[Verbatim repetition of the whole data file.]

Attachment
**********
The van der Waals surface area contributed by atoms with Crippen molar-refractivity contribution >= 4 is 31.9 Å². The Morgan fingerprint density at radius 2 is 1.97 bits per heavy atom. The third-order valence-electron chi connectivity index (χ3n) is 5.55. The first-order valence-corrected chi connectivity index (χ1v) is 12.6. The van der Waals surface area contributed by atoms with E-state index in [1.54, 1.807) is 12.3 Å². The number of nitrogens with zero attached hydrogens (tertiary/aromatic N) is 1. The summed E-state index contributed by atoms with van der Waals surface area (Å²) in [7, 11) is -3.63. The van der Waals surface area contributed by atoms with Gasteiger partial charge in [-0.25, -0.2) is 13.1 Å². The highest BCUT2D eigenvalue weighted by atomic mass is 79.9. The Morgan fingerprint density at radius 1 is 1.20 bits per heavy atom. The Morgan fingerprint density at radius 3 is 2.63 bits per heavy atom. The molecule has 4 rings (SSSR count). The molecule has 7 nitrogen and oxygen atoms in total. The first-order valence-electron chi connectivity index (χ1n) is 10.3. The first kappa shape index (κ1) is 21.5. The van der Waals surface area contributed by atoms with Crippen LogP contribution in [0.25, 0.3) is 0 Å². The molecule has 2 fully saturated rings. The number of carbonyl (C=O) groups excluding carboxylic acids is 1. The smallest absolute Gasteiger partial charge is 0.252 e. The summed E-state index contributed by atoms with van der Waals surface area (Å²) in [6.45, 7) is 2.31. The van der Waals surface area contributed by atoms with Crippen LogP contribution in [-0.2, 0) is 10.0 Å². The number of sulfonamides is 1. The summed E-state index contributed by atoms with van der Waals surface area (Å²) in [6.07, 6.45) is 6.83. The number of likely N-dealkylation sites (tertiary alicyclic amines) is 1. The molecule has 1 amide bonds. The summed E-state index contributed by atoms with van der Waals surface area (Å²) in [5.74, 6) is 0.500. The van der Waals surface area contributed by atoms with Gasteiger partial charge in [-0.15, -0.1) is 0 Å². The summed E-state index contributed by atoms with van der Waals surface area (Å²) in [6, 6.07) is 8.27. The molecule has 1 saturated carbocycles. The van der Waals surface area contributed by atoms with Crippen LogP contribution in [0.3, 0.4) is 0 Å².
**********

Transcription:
The van der Waals surface area contributed by atoms with Crippen molar-refractivity contribution >= 4 is 31.9 Å². The Morgan fingerprint density at radius 2 is 1.97 bits per heavy atom. The third-order valence-electron chi connectivity index (χ3n) is 5.55. The first-order valence-corrected chi connectivity index (χ1v) is 12.6. The van der Waals surface area contributed by atoms with E-state index in [1.54, 1.807) is 12.3 Å². The number of nitrogens with zero attached hydrogens (tertiary/aromatic N) is 1. The summed E-state index contributed by atoms with van der Waals surface area (Å²) in [7, 11) is -3.63. The van der Waals surface area contributed by atoms with Gasteiger partial charge in [-0.25, -0.2) is 13.1 Å². The highest BCUT2D eigenvalue weighted by atomic mass is 79.9. The Morgan fingerprint density at radius 1 is 1.20 bits per heavy atom. The Morgan fingerprint density at radius 3 is 2.63 bits per heavy atom. The molecule has 4 rings (SSSR count). The molecule has 7 nitrogen and oxygen atoms in total. The first-order valence-electron chi connectivity index (χ1n) is 10.3. The first kappa shape index (κ1) is 21.5. The van der Waals surface area contributed by atoms with Crippen LogP contribution in [0.25, 0.3) is 0 Å². The molecule has 2 fully saturated rings. The number of carbonyl (C=O) groups excluding carboxylic acids is 1. The smallest absolute Gasteiger partial charge is 0.252 e. The summed E-state index contributed by atoms with van der Waals surface area (Å²) in [6.45, 7) is 2.31. The van der Waals surface area contributed by atoms with Crippen LogP contribution in [-0.2, 0) is 10.0 Å². The number of sulfonamides is 1. The summed E-state index contributed by atoms with van der Waals surface area (Å²) in [6.07, 6.45) is 6.83. The number of likely N-dealkylation sites (tertiary alicyclic amines) is 1. The molecule has 1 amide bonds. The summed E-state index contributed by atoms with van der Waals surface area (Å²) in [5.74, 6) is 0.500. The van der Waals surface area contributed by atoms with Gasteiger partial charge in [-0.15, -0.1) is 0 Å². The summed E-state index contributed by atoms with van der Waals surface area (Å²) in [6, 6.07) is 8.27. The molecule has 1 saturated carbocycles. The van der Waals surface area contributed by atoms with Crippen LogP contribution in [0.3, 0.4) is 0 Å².